Pretty sneaky, sis.
So yesterday, at about the same time as my Foolish Forecast on its Q2 2006 earnings was being uploaded for publication, high-tech raygun play Ionatron
Regardless, the results are out, and the stock climbed 6% yesterday to close north of $8 for the first time since May. What sparked the rally, though? I haven't a clue. You read these numbers and maybe you can tell me where the good news is:
- Sales declined 50% year over year to $2 million, far lower than the $5.1 million predicted by the lone analyst who follows the stock.
- As sales collapsed, inventories and accounts receivable continued to climb: up 117% and 7%, respectively.
- Net losses tripled to $5.2 million, or $0.07 per diluted share ($0.02 worse than estimated).
- Three contract signings were announced (including deals with brand-name firms DRS Technologies
(NYSE:DRS)and General Dynamics (NYSE:GD)) -- none of which included a dollar-value. A subsequent news release, possibly related to the third contract with the U.S. Army, appears to value that contract at under $100,000.
- Free cash flow for the first half of the year ran negative to the tune of $5.7 million, meaning the company's rate of cash-burn more than doubled in comparison to last year. (Word to the Foolish: Ionatron failed to include its cash flow statement in its earnings release, but you can find it in the simultaneously-submitted 10-Q SEC filing.)
And then what?
And then (rather ungraciously, considering Mr. Market's forgiving mood of yesterday) the company up and shot itself -- or rather, its current shareholders -- in the foot today. Management announced that it will dilute outside shareholders by about 7%, issuing 4.6 million shares of stock, along with warrants to purchase another 0.9 million shares at a strike price of $9.15 per share.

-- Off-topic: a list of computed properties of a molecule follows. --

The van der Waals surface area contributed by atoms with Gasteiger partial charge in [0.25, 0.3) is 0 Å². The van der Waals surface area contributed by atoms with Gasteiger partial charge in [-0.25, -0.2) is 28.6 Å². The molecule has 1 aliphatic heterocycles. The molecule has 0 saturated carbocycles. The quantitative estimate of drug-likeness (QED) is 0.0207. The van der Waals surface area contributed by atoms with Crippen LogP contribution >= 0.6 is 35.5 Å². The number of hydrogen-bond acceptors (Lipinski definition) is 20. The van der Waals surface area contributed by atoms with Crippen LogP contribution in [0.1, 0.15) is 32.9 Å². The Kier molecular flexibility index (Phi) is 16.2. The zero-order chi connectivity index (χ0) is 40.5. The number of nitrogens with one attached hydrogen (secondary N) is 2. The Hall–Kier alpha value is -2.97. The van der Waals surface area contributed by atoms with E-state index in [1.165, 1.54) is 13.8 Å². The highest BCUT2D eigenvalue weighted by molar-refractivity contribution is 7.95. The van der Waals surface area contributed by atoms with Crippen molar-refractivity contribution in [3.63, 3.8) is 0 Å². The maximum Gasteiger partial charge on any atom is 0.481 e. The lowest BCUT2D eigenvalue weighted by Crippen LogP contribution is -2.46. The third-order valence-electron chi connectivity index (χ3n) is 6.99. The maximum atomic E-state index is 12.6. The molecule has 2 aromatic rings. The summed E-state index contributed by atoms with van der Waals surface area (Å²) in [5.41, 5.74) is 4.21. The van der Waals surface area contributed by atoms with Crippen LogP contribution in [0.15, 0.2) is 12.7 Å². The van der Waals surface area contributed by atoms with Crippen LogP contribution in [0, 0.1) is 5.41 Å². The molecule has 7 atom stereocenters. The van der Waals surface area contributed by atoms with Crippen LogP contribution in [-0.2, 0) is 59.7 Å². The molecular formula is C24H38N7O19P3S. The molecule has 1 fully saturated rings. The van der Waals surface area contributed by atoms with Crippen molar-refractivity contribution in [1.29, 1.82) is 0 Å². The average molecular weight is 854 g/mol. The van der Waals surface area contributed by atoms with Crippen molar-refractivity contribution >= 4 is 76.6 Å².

Considering that Ionatron has never generated a penny in free cash flow, the move was both logical and inevitable -- companies need money to survive, and if they can't get it from selling goods for a profit, they've got to get it from selling their stock. Still, the announcement somehow managed to take investors by surprise, and sparked a massive sell-off that has already dropped the stock 25% today.
Aside from whichever contractor it was that supplied the Empire's storm troopers with their blaster rifles in Star Wars, I imagine Ionatron has few publicly traded competitors in its chosen marketplace. Those companies most likely to compete with Ionatron in selling to buyers of "gee-whiz" weaponry would include:
Law Enforcement Associates
Fool contributor Rich Smith does not own shares of any company named above.